It's no surprise that Democrats in Congress rank better on democracy reform than their Republican counterparts, especially when progressive groups are keeping score. Over the last year, GOP members were largely opposed to Democratic efforts to get big money out of politics and expand access to the ballot box.
So the bipartisan chasm comes off as enormous in the first congressional scorecard produced by End Citizens United, a liberal political action committee that's focused mainly on shrinking money's influence over politics. And the report, released this week, suggests only rare and subtle degrees of disapproval for the blue team on Capitol Hill in 2019 — and only a few areas for faint praise of the red team.
All members were rated on whether they accepted contributions from corporate PACs. The 432 current House members were also scored on how they voted on the floor four times — including of course on HR 1, the comprehensive political process overhaul passed in March — and how many of five measures important to the group they cosponsored. Since the Senate took no votes on legislation connected to democracy reform, the senators in office last year were rated only on a quartet of co-sponsorships.
While Democrats are emphasizing their big victories in neighboring Southern states as warning signs for President Trump, advocates for fixing democratic systems are hailing those same elections Tuesday as major opportunities for their cause.
The most significant triumph came in Virginia, where Democrats reclaimed control of the General Assembly and, along with Gov. Ralph Northam, won unified control of state government for the first time in a quarter-century. That will open the door in January for a long roster of democracy reform proposals that have been languishing in Richmond — from tightening the state's campaign finance rules to stopping the partisan gerrymandering of its electoral maps.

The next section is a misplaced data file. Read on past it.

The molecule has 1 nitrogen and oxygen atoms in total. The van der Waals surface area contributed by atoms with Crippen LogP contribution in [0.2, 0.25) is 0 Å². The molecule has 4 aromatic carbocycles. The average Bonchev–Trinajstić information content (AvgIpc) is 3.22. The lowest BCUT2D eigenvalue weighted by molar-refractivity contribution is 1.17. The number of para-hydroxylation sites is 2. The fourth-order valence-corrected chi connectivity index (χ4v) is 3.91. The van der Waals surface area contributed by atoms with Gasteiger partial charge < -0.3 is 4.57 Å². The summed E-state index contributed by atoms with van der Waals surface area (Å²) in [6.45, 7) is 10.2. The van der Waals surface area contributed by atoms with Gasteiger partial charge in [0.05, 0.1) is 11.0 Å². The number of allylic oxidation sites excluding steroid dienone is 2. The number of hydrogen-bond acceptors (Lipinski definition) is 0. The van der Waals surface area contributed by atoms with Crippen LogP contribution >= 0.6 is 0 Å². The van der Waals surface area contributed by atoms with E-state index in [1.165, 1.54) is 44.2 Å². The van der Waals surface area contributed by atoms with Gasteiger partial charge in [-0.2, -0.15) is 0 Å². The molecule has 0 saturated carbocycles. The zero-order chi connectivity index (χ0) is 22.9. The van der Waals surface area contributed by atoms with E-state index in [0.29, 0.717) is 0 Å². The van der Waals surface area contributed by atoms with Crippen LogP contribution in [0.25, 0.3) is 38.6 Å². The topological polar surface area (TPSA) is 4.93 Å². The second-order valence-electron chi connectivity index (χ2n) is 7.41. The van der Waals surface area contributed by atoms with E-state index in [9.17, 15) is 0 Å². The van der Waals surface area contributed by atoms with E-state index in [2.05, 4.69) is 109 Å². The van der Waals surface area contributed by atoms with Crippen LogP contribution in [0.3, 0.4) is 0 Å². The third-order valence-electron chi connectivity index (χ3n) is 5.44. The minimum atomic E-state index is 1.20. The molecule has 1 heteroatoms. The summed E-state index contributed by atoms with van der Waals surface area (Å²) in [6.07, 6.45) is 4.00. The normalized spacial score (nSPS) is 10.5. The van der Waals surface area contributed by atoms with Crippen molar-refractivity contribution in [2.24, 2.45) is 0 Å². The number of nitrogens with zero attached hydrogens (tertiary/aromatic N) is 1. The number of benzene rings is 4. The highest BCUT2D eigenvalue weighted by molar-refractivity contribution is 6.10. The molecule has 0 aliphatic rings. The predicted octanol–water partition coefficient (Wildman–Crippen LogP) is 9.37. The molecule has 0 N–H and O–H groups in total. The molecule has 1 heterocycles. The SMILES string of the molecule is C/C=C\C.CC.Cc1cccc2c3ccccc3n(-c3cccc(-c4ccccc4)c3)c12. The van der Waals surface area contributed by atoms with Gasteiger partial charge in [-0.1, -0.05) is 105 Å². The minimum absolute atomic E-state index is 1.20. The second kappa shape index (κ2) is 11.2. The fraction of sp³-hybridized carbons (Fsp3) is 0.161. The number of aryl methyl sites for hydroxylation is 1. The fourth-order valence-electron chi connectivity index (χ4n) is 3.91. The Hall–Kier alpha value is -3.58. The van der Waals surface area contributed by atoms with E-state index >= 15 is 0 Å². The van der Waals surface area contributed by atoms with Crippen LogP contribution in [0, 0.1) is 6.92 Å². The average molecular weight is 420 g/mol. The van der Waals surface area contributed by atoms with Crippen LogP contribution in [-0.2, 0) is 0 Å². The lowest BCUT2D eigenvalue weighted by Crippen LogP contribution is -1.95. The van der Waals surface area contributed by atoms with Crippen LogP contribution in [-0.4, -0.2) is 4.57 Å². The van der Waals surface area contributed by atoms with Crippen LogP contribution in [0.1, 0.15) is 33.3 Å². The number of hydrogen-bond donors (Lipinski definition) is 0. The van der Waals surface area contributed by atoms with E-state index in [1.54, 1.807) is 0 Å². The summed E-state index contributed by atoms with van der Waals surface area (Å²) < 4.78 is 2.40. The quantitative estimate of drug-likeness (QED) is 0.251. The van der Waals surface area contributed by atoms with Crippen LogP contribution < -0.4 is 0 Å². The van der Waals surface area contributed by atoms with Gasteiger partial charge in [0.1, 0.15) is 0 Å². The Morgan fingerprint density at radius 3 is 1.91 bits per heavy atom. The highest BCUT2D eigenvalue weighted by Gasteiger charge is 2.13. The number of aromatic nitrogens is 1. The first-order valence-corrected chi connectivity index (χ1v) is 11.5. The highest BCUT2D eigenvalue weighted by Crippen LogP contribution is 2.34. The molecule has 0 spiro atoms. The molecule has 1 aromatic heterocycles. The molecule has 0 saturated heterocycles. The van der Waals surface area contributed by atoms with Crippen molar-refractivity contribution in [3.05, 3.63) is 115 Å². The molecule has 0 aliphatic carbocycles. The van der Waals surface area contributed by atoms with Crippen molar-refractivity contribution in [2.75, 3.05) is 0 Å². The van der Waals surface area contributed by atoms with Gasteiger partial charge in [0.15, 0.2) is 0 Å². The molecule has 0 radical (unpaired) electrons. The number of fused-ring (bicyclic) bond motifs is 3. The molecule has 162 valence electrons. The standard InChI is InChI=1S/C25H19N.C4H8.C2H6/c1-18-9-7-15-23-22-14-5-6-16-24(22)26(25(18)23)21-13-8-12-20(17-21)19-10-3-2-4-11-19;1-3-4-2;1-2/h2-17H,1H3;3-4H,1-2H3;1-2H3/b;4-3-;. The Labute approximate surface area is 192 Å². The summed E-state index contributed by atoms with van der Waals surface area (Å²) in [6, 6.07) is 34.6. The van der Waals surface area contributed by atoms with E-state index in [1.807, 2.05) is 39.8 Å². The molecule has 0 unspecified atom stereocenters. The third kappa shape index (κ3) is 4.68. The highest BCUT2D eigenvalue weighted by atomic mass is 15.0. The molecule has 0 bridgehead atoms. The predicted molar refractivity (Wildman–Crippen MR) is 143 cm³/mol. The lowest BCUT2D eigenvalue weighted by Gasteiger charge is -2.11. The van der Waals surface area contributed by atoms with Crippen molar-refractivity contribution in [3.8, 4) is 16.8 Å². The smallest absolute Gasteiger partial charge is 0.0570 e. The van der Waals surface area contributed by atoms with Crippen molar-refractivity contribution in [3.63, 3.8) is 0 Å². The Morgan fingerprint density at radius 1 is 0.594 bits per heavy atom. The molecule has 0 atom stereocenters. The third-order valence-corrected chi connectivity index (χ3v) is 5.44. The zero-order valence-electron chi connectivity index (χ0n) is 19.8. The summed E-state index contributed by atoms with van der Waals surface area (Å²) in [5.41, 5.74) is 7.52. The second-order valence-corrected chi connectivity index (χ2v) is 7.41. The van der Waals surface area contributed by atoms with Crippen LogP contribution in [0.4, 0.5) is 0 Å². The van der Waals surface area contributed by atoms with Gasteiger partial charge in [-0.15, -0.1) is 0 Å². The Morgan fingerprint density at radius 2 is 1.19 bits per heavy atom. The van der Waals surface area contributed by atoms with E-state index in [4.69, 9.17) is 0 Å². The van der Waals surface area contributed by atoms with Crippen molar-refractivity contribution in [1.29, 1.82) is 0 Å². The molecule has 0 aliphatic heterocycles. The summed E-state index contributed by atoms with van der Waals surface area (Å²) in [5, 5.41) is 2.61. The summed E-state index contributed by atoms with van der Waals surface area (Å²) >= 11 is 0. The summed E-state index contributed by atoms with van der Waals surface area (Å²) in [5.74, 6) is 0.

The election of Democrat Andy Beshear as governor of Kentucky, meanwhile, allows him to make good on a promise to end that state's status as one of the harshest places to be a felon who wants to be a voting member of society after serving time. (That's if his win stands up — the incumbent, Republican Matt Bevin, has not conceded.)
Tiffany Muller is president and executive director of End Citizens United, a left-leaning political action committee working to overhaul and bolster regulation of the federal campaign finance system. Originally from rural Missouri, she began her political career in Kansas before joining the ECU staff in Washington three years ago. Her answers have been lightly edited for clarity and length.
What's the tweet-length description of your organization?
ECU is a grassroots organization dedicated to getting big money out of politics and fixing the rigged system in Washington so that government works for all Americans. We have 4 million members nationwide and are entirely grassroots-funded with an average donation of just $14.
Describe your very first civic engagement.
I began my career in government and politics when I became the first openly gay public official in Kansas as a member of the Topeka City Council in 2004. We passed an ordinance that prevented discrimination based on sexual orientation. That made me the target of Fred Phelps and the Westboro Baptist Church, which sought to repeal it. We fought back and won. I learned a lot from that experience and saw the importance of being an active participant in our democracy, and it led me to where I am today.